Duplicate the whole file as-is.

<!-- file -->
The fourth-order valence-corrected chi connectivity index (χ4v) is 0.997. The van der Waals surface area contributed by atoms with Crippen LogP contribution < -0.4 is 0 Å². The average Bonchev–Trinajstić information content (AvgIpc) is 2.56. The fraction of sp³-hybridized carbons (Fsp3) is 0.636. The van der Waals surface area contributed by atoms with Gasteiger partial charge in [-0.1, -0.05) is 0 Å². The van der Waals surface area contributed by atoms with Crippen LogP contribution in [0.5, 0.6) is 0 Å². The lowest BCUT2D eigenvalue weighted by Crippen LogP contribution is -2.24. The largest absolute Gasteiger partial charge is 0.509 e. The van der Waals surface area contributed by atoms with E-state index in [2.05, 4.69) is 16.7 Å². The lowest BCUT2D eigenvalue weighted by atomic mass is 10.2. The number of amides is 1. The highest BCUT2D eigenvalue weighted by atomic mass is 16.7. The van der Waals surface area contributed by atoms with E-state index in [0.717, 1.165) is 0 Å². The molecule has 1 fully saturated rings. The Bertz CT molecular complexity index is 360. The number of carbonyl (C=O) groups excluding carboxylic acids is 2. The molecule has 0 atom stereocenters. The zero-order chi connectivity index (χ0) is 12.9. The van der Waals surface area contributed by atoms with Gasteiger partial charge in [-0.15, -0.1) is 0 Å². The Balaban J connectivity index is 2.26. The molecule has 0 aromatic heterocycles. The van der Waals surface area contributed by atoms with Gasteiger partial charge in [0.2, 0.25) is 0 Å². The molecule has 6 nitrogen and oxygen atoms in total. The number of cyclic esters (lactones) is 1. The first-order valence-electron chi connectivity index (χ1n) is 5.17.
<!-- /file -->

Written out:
The fourth-order valence-corrected chi connectivity index (χ4v) is 0.997. The van der Waals surface area contributed by atoms with Crippen LogP contribution < -0.4 is 0 Å². The average Bonchev–Trinajstić information content (AvgIpc) is 2.56. The fraction of sp³-hybridized carbons (Fsp3) is 0.636. The van der Waals surface area contributed by atoms with Gasteiger partial charge in [-0.1, -0.05) is 0 Å². The van der Waals surface area contributed by atoms with Crippen LogP contribution in [0.5, 0.6) is 0 Å². The lowest BCUT2D eigenvalue weighted by Crippen LogP contribution is -2.24. The largest absolute Gasteiger partial charge is 0.509 e. The van der Waals surface area contributed by atoms with E-state index in [2.05, 4.69) is 16.7 Å². The lowest BCUT2D eigenvalue weighted by atomic mass is 10.2. The number of amides is 1. The highest BCUT2D eigenvalue weighted by atomic mass is 16.7. The van der Waals surface area contributed by atoms with E-state index in [0.717, 1.165) is 0 Å². The molecule has 1 fully saturated rings. The Bertz CT molecular complexity index is 360. The number of carbonyl (C=O) groups excluding carboxylic acids is 2. The molecule has 0 atom stereocenters. The zero-order chi connectivity index (χ0) is 12.9. The van der Waals surface area contributed by atoms with Gasteiger partial charge in [-0.15, -0.1) is 0 Å². The Balaban J connectivity index is 2.26. The molecule has 0 aromatic heterocycles. The van der Waals surface area contributed by atoms with Gasteiger partial charge in [0.2, 0.25) is 0 Å². The molecule has 6 nitrogen and oxygen atoms in total. The number of cyclic esters (lactones) is 1. The first-order valence-electron chi connectivity index (χ1n) is 5.17.